Originally I set up this website as a resource for my subcontractors so they could keep up to date on all the complex situations and constant changes in the Property Preservation industry. At the time, I couldn’t find any decent quality informational sites for Property Preservation contractors and the few sites that did exist were not very helpful since they were created for the large national servicing companies. Even though I was a complete novice at building websites, I made the decision to figure out a way to make it happen with the resources that were available.
I set out to learn about an entirely new type of business and it was not easy. I was only able to make it work because I spent hundreds of hours educating myself. Some of the information was free and some of it I paid for. I sorted through a whole lot of BS while searching for the stuff that could actually help me. In my mind, this website was going to make it much easier to manage my growing network of subcontractors.
I had to condense decades of knowledge into days because I was determined to eliminate the headaches I was experiencing in my Property Preservation business.
So what does this have to do with you? A whole lot, actually.
I would have never been able to build my Property Preservation business into a big enterprise, as quickly as I did, if I decided early on that I was NOT gonna pay for information. Unfortunately, I have observed way too many people who have that mentality. They have no problem spending $150 on a pair of shoes or $50 to see a new movie at the Cineplex but then become “cheapskates” when it comes to investing in their future. It’s not surprising that most new businesses are struggling when they don’t have to.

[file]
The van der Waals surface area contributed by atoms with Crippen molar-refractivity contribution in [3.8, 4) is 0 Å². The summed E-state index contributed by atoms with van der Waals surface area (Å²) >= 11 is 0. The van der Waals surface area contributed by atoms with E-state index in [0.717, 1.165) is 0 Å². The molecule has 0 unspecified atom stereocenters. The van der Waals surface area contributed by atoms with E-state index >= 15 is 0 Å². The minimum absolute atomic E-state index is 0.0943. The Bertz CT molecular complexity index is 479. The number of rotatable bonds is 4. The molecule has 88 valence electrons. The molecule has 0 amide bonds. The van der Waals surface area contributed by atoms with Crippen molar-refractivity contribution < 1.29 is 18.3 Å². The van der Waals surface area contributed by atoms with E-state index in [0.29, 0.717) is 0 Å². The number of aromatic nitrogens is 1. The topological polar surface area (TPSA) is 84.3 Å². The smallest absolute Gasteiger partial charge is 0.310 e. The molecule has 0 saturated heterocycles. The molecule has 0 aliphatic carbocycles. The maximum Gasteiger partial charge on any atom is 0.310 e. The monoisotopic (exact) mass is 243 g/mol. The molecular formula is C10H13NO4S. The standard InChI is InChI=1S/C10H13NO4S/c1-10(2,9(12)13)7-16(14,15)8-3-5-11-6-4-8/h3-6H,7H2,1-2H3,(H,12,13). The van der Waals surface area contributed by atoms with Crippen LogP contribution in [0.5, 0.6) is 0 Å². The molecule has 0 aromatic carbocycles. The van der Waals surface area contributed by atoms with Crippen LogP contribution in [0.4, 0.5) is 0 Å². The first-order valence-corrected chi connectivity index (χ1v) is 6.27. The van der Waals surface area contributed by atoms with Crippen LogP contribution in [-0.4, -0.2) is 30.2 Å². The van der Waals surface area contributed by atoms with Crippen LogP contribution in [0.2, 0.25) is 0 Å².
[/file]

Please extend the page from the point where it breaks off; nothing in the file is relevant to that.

Folks, we have been living in the “Information Age” for the last 10-15 years. More and more people are taking advantage of the technology and information for the betterment of their businesses, all the time. Most industries are changing so quickly nowadays that the only way to keep up is by taking advantage of the valuable informational resources at our disposal. Information is everywhere but unfortunately, most of it is not even worth the paper it’s written on. So the real trick is minimizing the time it takes you to sift through the garbage in order to find the little gems of information that are most helpful.
Most people are surprised to hear that I spend an average of $500 to $1,000 each and every month on different educational courses and software. I do this so that I can stay at the front of my industry. I can honestly say that this “habit” of mine has directly affected my ability to generate income.
There’s an old saying that goes something like this: Wealthy people have huge collections of books. Average people have huge television sets.
What does your bookshelf look like? Is it so full that you can’t even fit another book, like mine is?